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May. 25th, 2004

Because there are only so many things one can do one-handed, and fewer M. would actually let me do, I read Schnitzler's Lieutenant Gustl at work - which is so utterly brilliant, I can't believe I never read it before. But in fact my knowledge of Austrian literature is so deplorably lacking, that at no point I was aware that he in fact would not have to kill himself in the end. I guess I probably should be terribly embarrassed, but I can't really regret it either, because it made following his steps through night-time Vienna so much more poignant; no emotional safety-net, so to speak. I was standing behind the counter, swallowing back tears, hoping that no one would ask me anything, realising that this perhaps wasn't the best time and place to read this, but unable to put it aside, either.

No doubt there exist countless in-depth analytical essays dealing with the political, socio-critical aspects &c., but what really got me on a visceral level is the humanity and realism of his inner monologue, having to suddenly come to terms with the immediate prospect of his death; sadness, anger, sarcasm; all the more touching because there are no deep philosophical musings, just very ordinary, sometimes petty, human concerns, though the situation makes even someone like Gustl very occasionally tentatively questions some of the aspects of his life a little, as far as his personality permits him to do so. And at the end, his relief and joy at learning about the baker's death, at 'being allowed to live'... for all it reveals the concept of 'honour' as a sham, as something externally imposed, rather than an inner value, it's so deeply human and honest that it's impossible not to emphasise.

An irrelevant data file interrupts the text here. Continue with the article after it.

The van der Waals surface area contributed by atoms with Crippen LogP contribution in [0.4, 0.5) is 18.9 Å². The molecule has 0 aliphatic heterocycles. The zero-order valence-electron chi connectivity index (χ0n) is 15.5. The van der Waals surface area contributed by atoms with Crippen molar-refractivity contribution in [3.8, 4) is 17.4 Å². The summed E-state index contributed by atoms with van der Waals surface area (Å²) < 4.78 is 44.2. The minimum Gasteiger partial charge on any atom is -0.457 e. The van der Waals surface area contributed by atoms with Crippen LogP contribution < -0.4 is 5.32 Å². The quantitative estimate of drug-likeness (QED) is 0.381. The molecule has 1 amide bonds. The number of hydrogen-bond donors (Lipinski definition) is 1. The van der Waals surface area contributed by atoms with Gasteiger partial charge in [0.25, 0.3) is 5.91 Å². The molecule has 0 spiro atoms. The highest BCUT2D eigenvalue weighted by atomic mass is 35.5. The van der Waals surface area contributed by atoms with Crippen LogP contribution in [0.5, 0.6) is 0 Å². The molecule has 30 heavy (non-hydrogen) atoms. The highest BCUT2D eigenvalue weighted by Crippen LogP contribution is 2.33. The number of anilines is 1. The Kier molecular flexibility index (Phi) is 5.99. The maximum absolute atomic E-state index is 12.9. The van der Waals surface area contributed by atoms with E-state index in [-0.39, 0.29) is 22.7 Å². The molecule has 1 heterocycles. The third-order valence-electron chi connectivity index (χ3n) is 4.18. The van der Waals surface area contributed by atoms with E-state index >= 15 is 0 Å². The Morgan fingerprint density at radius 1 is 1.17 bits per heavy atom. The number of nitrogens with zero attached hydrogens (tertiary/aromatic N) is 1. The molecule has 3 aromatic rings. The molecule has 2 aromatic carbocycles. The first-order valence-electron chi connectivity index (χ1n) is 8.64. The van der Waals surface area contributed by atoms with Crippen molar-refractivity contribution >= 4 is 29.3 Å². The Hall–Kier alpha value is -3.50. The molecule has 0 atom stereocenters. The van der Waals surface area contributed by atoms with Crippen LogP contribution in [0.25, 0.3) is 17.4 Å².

I'm not sure I altogether agree with the commentary of my edition. So what if it's hypocrisy, if he didn't 'learn' anything, or if the tragic-comical end is no real resolution of his moral dilemma - as a reader you'd have to be pretty jaded not to at least partly share his relief, however tragically inappropriate its cause.

Certainly at the end there is the dichotomy between what according to the codex of honour he would have been obligated to do, but doesn't, once the danger of the incident becoming public knowledge is removed, but I can't help thinking that this pure, instinctive joy at not having to die is one of the more positive things about this character. I don't know what Schnitzler's intentions were and at the moment am too lazy to do any research, but sometimes letting your protagonists live is more subversive than killing them off in deeply tragical and angsty ways. It's a message in and of itself.

(The joy of first readings... )

Not so long ago I half-smirked at someone mentioning in a lj entry, how during a viewing of Troy the woman beside her gasped in surprise when the Greek soldiers came out of the wooden horse. Or at stories of people complaining that someone 'spoiled' the movie for them by telling them the end. But beyond this admittedly not very nice reflex to mock, part of me in fact rather envies those people. I can't even remember what it was like, hearing those stories for the first time, not knowing the outcome, who would live and who would die... Kind of sad, really.


solitary summer

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